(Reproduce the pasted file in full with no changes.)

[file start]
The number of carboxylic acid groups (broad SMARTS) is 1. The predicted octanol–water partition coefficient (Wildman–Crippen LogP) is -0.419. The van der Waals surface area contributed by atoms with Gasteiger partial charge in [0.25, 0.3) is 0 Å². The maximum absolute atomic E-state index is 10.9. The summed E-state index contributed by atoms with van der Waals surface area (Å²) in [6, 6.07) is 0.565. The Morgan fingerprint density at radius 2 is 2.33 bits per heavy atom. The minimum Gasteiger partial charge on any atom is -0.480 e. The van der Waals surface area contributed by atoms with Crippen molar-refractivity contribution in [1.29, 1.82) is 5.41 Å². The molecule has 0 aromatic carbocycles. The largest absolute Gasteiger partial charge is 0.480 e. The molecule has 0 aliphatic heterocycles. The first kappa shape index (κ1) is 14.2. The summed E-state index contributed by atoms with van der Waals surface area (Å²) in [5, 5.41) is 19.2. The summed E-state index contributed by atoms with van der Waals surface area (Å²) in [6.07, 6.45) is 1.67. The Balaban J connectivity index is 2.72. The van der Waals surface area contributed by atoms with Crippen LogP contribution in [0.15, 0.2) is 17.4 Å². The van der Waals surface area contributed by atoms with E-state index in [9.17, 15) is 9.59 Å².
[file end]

The number of carboxylic acid groups (broad SMARTS) is 1. The predicted octanol–water partition coefficient (Wildman–Crippen LogP) is -0.419. The van der Waals surface area contributed by atoms with Gasteiger partial charge in [0.25, 0.3) is 0 Å². The maximum absolute atomic E-state index is 10.9. The summed E-state index contributed by atoms with van der Waals surface area (Å²) in [6, 6.07) is 0.565. The Morgan fingerprint density at radius 2 is 2.33 bits per heavy atom. The minimum Gasteiger partial charge on any atom is -0.480 e. The van der Waals surface area contributed by atoms with Crippen molar-refractivity contribution in [1.29, 1.82) is 5.41 Å². The molecule has 0 aromatic carbocycles. The largest absolute Gasteiger partial charge is 0.480 e. The molecule has 0 aliphatic heterocycles. The first kappa shape index (κ1) is 14.2. The summed E-state index contributed by atoms with van der Waals surface area (Å²) in [5, 5.41) is 19.2. The summed E-state index contributed by atoms with van der Waals surface area (Å²) in [6.07, 6.45) is 1.67. The Balaban J connectivity index is 2.72. The van der Waals surface area contributed by atoms with Crippen LogP contribution in [0.15, 0.2) is 17.4 Å². The van der Waals surface area contributed by atoms with E-state index in [9.17, 15) is 9.59 Å².